While we all know that 2009 has turned out to be a dismal year for everyone (advertising spending down 12.1% from 2008), there is some light at the end of the tunnel. On July 8, 2009 Forrester published their latest “US Interactive Advertising Forecast” on their company blog. It contains some great information to help ad agencies plan their future strategies and resource needs.
As expected, internet advertising (wired and mobile) is projected by PriceWaterhouseCoopers (PWC) to grow the most with an estimated CAGR of 7.7% over the next 4 years. Growing from 12% of US advertising spending in 2009 to an amazing 21% by the year 2014. However, internet advertising is a large category with many sub-categories, so let’s now take a deeper look at exactly where the money is being spent.
Take a look at the Forrester Research “US Interactive Advertising Forecast” published July 8, 2009:
- Search marketing (SEO/M) currently accounts for over 50% of all interactive dollars spent. According to the forecast, it will remain the largest channel through 2014 growing at an impressive 15% CAGR.
- Social media is expected to be one of the fastest growth areas in the category. Coming off a fairly small base in 2009, Forrester expects it to grow by 35% CAGR over the next 5 years. Currently accounting for less than 3% of total category spend, it will double to 5.8% by 2014.
- Mobile marketing is another fast growth category. Forrester expects mobile advertising to grow at 27% CAGR over the next 5 years.
- While E-mail Marketing is expected to grow at about 9% CAGR by 2014, it’s expected to have dropped over a full percentage point from 4.9% of the total current interactive category spend to 3.8%.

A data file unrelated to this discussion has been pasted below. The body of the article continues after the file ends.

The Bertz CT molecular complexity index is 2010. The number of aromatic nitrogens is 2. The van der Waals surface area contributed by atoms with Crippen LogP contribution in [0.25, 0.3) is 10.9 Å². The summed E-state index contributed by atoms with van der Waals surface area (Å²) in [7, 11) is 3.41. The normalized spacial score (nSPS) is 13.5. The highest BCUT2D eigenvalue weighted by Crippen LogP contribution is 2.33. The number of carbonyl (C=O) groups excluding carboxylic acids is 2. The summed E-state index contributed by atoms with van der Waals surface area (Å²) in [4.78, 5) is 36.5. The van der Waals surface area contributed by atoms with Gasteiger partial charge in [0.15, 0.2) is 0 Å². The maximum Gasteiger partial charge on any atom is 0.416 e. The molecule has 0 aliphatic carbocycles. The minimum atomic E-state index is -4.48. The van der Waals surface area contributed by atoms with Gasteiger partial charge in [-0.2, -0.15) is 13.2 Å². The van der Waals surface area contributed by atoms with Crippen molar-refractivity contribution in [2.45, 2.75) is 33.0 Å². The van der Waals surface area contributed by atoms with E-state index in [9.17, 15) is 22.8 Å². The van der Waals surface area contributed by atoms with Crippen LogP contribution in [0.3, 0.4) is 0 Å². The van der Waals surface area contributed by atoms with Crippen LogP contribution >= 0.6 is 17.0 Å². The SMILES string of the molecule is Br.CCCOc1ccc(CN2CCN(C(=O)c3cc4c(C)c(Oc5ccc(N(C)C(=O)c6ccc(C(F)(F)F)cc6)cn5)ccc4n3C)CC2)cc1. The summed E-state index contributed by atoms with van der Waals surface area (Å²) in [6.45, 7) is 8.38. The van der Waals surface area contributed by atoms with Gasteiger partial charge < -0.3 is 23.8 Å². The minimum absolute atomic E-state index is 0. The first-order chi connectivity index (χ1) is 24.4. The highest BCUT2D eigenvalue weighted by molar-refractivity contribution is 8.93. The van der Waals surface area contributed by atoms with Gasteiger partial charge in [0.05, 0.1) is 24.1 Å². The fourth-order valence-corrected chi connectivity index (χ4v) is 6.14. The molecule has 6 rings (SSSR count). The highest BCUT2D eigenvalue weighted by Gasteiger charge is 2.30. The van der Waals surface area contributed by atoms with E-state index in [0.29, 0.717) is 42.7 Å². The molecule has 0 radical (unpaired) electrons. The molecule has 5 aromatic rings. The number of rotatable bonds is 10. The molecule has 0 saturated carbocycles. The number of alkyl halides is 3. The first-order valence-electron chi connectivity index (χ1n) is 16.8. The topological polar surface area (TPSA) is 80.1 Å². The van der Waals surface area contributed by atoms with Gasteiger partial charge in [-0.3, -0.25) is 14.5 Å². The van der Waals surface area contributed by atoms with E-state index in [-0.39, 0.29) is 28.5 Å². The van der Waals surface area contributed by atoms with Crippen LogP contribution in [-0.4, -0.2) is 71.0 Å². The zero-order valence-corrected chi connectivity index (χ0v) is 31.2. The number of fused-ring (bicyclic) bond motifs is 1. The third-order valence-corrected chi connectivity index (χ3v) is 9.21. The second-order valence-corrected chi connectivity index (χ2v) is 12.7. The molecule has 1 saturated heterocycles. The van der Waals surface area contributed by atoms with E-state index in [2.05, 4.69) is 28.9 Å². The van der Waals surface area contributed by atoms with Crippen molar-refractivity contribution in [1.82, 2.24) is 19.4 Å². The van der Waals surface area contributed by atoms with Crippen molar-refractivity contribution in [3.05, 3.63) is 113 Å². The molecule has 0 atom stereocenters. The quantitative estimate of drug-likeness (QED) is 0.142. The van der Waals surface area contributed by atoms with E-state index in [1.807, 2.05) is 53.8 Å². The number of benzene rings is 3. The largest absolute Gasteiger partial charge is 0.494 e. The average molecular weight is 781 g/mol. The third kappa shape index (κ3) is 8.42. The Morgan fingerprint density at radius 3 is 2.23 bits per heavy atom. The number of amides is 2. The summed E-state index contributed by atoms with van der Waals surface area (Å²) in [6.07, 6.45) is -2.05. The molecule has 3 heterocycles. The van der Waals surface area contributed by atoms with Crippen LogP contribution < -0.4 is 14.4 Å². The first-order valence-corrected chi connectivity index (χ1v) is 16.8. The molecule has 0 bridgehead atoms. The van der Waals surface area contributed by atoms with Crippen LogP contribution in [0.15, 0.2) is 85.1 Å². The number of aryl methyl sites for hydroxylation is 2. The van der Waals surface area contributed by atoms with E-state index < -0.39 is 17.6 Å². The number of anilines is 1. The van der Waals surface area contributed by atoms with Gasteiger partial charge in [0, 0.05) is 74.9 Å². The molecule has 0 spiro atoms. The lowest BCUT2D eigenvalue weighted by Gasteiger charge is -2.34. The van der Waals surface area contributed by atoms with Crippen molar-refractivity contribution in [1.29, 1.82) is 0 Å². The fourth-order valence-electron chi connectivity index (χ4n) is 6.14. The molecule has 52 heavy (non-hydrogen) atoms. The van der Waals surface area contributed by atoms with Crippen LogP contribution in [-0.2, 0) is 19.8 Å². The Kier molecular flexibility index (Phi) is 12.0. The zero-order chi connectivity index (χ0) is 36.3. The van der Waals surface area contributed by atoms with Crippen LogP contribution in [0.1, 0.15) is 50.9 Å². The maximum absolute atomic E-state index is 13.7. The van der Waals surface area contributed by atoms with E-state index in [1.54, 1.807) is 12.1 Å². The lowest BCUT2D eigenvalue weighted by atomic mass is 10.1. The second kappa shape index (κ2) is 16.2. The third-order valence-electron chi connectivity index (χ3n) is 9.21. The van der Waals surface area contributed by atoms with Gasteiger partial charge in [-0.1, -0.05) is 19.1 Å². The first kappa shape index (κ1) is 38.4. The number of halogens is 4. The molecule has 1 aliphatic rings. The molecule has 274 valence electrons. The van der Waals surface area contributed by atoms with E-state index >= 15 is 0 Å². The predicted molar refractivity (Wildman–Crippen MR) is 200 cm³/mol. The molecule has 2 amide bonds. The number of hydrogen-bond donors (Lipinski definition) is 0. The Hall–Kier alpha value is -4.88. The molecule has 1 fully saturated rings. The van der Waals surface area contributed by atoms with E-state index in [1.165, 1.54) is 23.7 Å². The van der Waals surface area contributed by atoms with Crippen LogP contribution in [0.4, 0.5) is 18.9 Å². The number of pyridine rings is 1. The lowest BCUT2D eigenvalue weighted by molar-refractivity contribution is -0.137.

- Online Display advertising remains a big player. Holding its position at just over 30% of all interactive spend it is predicted to grow at about 9% CAGR. Although the actual costs may well continue to fall. Recently Google announced that it’s average cost per click had decreased 13% during the first six months of the year.
So, what does all this mean to ad agency leadership? I believe it provides a great roadmap to help you plan where to look for growth, and what resources will be required to support your initiatives.
Clearly interactive remains a growth opportunity as we see dollars shifting away from traditional media and into the interactive category. Within the category, social media and mobile marketing are the growth leaders. Agencies who are early adopters and are able to help clients successfully navigate this space out will win big. However don’t forget display and e-mail. They continue to account for large amounts of money and are ripe for innovative approaches and integrated efforts.